The fruitless and tiresome negotiations continued during the summer of 1832. Both the Belgian and Dutch governments agreed to further talks, even though they both doubted their outcome. Both parties continued to express their readiness to make concessions. However, Belgium specified that before any agreement could be reached,the Dutch would have to evacuate the citadel of Antwerp, which they had continued to occupy since the revolution. The Dutch adamantly refused to do this until after agreement on the reserved articles had been reached. Meanwhile Dutch warships and the batteries of the citadel continued to obstruct the fteedom of navigation on the river. Immediately after the French troops were safely pulled out of Belgium, Britain and France reopened negotiations with the Dutch government. Their ultimate aim was the full acceptance of the Twenty-Four Articles by the Hague, but having as a minimum objective the conclusion of some sort of a provisional arrangement, pending the conclusion of a mutually acceptable final treaty. On December 31, 1832, Palmerston and Talleyrand proposed to the Dutch an interim agreement which provided for: "evacuation of all territory still occupied by each party in defiance of the borders drawn by the treaty, opening of navigation on the Meuse and the Schedlt, the granting of amnesties and the exchange of prisoners, the opening of the Sittard trade route to Germany, mutual anns reductions, to be followed by raising the blockade and embargo still in effect against Dutch trade.“Britain and France demanded an unlimited armistice and full Dutch recognition of Belgian neutrality. On March 9, 1833, a treaty was concluded at Berlin in which it was provided: ''that the London Conference should be reconstituted after the cessation of all coercion measures; that the Twenty-Four Articles should be the basis of an entirely new negotiations, in which the Belgian and Dutch governments should participate as equals; that the consent of the German Bund to the Luxembourg-Limburg arrangements of the treaty of November 15, 1831 was an essential condition; and the three monarchs agreed that any new arrangement could not put more onerous conditions on Holland than those already agreed to" The new negotiations would be broken off if a new attempt at
  coercing Holland was to be made. Finally, the three rulers pledged to assist Holland if her territory were attacked or if Britain and France were to act contrary to these stipulations.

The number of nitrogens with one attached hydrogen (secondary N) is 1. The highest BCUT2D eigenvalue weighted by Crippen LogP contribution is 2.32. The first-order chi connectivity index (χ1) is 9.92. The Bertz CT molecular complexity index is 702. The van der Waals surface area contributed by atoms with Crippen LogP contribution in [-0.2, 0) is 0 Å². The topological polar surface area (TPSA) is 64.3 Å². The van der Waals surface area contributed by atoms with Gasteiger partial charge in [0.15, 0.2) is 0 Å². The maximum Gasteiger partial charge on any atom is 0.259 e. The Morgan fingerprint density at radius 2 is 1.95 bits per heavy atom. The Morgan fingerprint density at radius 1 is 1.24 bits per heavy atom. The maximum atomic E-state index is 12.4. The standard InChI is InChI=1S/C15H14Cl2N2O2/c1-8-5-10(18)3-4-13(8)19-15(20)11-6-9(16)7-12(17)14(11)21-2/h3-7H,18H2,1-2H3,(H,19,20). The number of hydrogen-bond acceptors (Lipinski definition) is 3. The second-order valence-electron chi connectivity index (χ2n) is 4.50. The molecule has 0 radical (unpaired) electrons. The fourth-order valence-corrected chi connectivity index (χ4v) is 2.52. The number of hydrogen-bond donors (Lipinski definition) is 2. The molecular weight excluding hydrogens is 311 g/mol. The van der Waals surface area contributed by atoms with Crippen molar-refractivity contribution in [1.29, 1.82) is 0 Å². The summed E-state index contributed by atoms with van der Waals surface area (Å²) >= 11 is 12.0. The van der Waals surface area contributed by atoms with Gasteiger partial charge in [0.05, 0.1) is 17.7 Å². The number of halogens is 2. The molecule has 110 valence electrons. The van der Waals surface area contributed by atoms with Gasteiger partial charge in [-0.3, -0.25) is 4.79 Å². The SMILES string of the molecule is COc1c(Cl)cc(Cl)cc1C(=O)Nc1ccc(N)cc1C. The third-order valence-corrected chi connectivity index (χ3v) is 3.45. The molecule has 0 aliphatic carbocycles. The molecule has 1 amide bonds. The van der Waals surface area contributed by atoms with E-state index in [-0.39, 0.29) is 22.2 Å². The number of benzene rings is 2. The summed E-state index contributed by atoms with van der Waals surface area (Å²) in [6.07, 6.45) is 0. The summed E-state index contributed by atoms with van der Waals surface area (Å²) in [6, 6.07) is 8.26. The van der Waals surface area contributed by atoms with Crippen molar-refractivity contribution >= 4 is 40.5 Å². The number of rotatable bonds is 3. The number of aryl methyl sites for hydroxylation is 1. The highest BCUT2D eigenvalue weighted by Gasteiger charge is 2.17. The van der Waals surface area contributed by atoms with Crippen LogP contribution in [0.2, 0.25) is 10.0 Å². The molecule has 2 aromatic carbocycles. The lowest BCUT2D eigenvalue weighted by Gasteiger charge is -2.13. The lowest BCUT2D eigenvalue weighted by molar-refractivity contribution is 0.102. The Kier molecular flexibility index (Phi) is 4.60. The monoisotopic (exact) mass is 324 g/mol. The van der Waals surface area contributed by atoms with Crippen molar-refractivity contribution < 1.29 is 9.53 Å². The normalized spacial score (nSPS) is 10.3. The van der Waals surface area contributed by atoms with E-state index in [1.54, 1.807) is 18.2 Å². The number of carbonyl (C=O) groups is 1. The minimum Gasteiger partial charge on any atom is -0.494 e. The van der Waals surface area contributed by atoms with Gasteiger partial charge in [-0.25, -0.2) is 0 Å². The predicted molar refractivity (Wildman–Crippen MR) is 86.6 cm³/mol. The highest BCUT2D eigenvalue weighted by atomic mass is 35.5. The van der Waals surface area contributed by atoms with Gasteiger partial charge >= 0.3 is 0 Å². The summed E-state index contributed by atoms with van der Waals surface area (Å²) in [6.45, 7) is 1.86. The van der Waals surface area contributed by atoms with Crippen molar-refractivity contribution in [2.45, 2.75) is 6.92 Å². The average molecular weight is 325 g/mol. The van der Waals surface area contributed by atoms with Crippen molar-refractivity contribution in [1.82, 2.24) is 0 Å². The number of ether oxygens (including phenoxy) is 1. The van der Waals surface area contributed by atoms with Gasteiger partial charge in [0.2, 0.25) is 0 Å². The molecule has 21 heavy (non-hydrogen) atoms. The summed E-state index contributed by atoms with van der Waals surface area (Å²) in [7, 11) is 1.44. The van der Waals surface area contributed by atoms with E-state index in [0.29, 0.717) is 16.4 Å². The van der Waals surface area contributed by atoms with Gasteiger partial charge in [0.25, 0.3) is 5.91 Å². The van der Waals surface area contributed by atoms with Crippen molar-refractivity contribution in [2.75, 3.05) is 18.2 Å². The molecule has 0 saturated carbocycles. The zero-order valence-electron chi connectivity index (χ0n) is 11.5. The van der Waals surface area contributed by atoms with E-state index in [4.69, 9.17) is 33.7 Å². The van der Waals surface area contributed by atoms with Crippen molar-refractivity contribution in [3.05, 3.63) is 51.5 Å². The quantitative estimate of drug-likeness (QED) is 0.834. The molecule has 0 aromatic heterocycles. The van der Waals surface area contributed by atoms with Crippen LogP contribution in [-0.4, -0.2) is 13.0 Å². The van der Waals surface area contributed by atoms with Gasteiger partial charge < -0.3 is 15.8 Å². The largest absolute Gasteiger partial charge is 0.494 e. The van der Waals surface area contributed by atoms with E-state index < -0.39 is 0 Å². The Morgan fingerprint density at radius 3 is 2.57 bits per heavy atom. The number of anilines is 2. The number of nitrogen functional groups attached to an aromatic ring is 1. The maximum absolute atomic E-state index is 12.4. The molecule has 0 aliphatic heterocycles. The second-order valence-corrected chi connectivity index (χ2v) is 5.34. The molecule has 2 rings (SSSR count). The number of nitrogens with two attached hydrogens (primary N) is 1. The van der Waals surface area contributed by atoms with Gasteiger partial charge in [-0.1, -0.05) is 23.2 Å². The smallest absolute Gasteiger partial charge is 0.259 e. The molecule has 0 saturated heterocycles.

The Conference reopened in London and during the summer and fall of 1833 attempted to work out a new treaty that would satisfy the wishes of the Dutch in the disputed transit and navigation clauses ofthe Twenty-Four Articles. The demands of Holland clearly indicated that they had no wish for a final treaty and the negotiations made no progress. Finally, in November of 1833, Palmerston demanded from the new Dutch plenipotentiary, whether the King had taken any measures to obtain the consent of the German Bund to the proposed division of Luxembourg and Limburg. Upon learning that William had not done so, Palmerston declared the conference suspended until The Hague would give evidence of being ready to accept the Twenty-Four Articles, or show some positive desire to negotiate. Amazingly, no such signals were given for the next five years which ensured suspension of the conference over those years. After reaffirming their opposition to compelling any settlement from the Dutch and any changes in European public law due to revolutionary activity, the three eastern absolute monarchs on September 20, 1833 began a long period of regarding Belgium as a public outcast. Britain and France, on the other hand, immediately established full diplomatic relations with Brussels and continued to conduct friendly diplomatic relations over the course of the following five years. Eastern Europe opted for a different course of action. Russia refused to recognize Leopold I and had no diplomatic relations with Brussels. Berlin and VielUla showed their displeasure with the new state by merely accrediting charges to Leopold. In addition constant friction existed between Belgium and Prussia over border issues, over the uneasy state of affairs in Luxembourg, and over alleged Belgian's involvement in the early Kulturkampfin the Prussian Rhineland, which reached serious proportions in 1838.